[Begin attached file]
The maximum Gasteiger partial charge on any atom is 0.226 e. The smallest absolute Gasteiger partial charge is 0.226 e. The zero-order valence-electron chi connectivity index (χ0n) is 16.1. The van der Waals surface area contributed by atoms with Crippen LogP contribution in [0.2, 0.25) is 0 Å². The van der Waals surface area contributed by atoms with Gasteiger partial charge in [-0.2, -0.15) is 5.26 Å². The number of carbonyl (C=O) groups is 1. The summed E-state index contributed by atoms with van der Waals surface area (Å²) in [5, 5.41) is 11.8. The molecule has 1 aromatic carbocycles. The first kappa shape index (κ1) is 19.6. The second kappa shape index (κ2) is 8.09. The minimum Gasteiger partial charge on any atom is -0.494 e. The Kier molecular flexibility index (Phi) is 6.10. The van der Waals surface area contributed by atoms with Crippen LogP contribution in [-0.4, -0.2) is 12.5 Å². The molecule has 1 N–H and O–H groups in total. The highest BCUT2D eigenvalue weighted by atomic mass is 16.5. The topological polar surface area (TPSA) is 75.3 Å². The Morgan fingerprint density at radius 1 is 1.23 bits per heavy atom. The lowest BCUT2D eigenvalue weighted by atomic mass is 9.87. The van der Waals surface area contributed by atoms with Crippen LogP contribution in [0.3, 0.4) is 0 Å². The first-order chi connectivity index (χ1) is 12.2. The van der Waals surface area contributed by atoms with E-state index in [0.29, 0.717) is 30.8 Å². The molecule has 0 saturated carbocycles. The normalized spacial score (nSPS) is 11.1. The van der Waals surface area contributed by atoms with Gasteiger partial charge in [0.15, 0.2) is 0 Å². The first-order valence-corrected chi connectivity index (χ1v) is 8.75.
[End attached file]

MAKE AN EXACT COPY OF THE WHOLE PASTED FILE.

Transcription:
The maximum Gasteiger partial charge on any atom is 0.226 e. The smallest absolute Gasteiger partial charge is 0.226 e. The zero-order valence-electron chi connectivity index (χ0n) is 16.1. The van der Waals surface area contributed by atoms with Crippen LogP contribution in [0.2, 0.25) is 0 Å². The van der Waals surface area contributed by atoms with Gasteiger partial charge in [-0.2, -0.15) is 5.26 Å². The number of carbonyl (C=O) groups is 1. The summed E-state index contributed by atoms with van der Waals surface area (Å²) in [5, 5.41) is 11.8. The molecule has 1 aromatic carbocycles. The first kappa shape index (κ1) is 19.6. The second kappa shape index (κ2) is 8.09. The minimum Gasteiger partial charge on any atom is -0.494 e. The Kier molecular flexibility index (Phi) is 6.10. The van der Waals surface area contributed by atoms with Crippen LogP contribution in [-0.4, -0.2) is 12.5 Å². The molecule has 1 N–H and O–H groups in total. The highest BCUT2D eigenvalue weighted by atomic mass is 16.5. The topological polar surface area (TPSA) is 75.3 Å². The Morgan fingerprint density at radius 1 is 1.23 bits per heavy atom. The lowest BCUT2D eigenvalue weighted by atomic mass is 9.87. The van der Waals surface area contributed by atoms with Crippen LogP contribution in [0.3, 0.4) is 0 Å². The first-order chi connectivity index (χ1) is 12.2. The van der Waals surface area contributed by atoms with E-state index in [0.29, 0.717) is 30.8 Å². The molecule has 0 saturated carbocycles. The normalized spacial score (nSPS) is 11.1. The van der Waals surface area contributed by atoms with Gasteiger partial charge in [0.15, 0.2) is 0 Å². The first-order valence-corrected chi connectivity index (χ1v) is 8.75.